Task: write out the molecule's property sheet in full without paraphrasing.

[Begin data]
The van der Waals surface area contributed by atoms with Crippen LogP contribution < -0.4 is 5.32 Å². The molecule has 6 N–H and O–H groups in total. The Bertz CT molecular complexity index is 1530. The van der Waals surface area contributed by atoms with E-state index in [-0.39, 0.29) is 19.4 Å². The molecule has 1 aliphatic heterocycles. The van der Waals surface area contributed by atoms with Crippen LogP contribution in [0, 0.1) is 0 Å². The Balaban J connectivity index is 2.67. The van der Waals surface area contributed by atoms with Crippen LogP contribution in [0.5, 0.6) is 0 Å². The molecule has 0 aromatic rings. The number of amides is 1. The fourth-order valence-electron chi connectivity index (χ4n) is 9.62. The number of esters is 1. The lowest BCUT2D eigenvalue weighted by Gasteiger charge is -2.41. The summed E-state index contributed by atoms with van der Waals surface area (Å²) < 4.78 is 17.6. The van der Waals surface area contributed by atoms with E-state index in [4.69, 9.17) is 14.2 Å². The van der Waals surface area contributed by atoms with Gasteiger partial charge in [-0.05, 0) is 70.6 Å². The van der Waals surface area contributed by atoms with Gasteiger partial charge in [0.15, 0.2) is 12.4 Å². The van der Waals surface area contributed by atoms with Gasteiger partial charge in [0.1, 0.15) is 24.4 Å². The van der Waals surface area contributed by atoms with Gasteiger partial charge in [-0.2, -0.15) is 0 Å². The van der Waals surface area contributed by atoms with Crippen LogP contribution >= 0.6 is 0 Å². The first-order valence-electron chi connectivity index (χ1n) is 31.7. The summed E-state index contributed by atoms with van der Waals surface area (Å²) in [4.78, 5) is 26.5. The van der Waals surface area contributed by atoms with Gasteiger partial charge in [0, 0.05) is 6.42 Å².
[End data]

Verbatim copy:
The van der Waals surface area contributed by atoms with Crippen LogP contribution < -0.4 is 5.32 Å². The molecule has 6 N–H and O–H groups in total. The Bertz CT molecular complexity index is 1530. The van der Waals surface area contributed by atoms with E-state index in [-0.39, 0.29) is 19.4 Å². The molecule has 1 aliphatic heterocycles. The van der Waals surface area contributed by atoms with Crippen LogP contribution in [0, 0.1) is 0 Å². The Balaban J connectivity index is 2.67. The van der Waals surface area contributed by atoms with Crippen LogP contribution in [0.5, 0.6) is 0 Å². The molecule has 0 aromatic rings. The number of amides is 1. The fourth-order valence-electron chi connectivity index (χ4n) is 9.62. The number of esters is 1. The lowest BCUT2D eigenvalue weighted by Gasteiger charge is -2.41. The summed E-state index contributed by atoms with van der Waals surface area (Å²) < 4.78 is 17.6. The van der Waals surface area contributed by atoms with E-state index in [4.69, 9.17) is 14.2 Å². The van der Waals surface area contributed by atoms with Gasteiger partial charge in [-0.05, 0) is 70.6 Å². The van der Waals surface area contributed by atoms with Gasteiger partial charge in [0.15, 0.2) is 12.4 Å². The van der Waals surface area contributed by atoms with Gasteiger partial charge in [0.1, 0.15) is 24.4 Å². The van der Waals surface area contributed by atoms with Gasteiger partial charge in [-0.2, -0.15) is 0 Å². The van der Waals surface area contributed by atoms with Crippen LogP contribution >= 0.6 is 0 Å². The first-order valence-electron chi connectivity index (χ1n) is 31.7. The summed E-state index contributed by atoms with van der Waals surface area (Å²) in [4.78, 5) is 26.5. The van der Waals surface area contributed by atoms with Gasteiger partial charge in [0, 0.05) is 6.42 Å².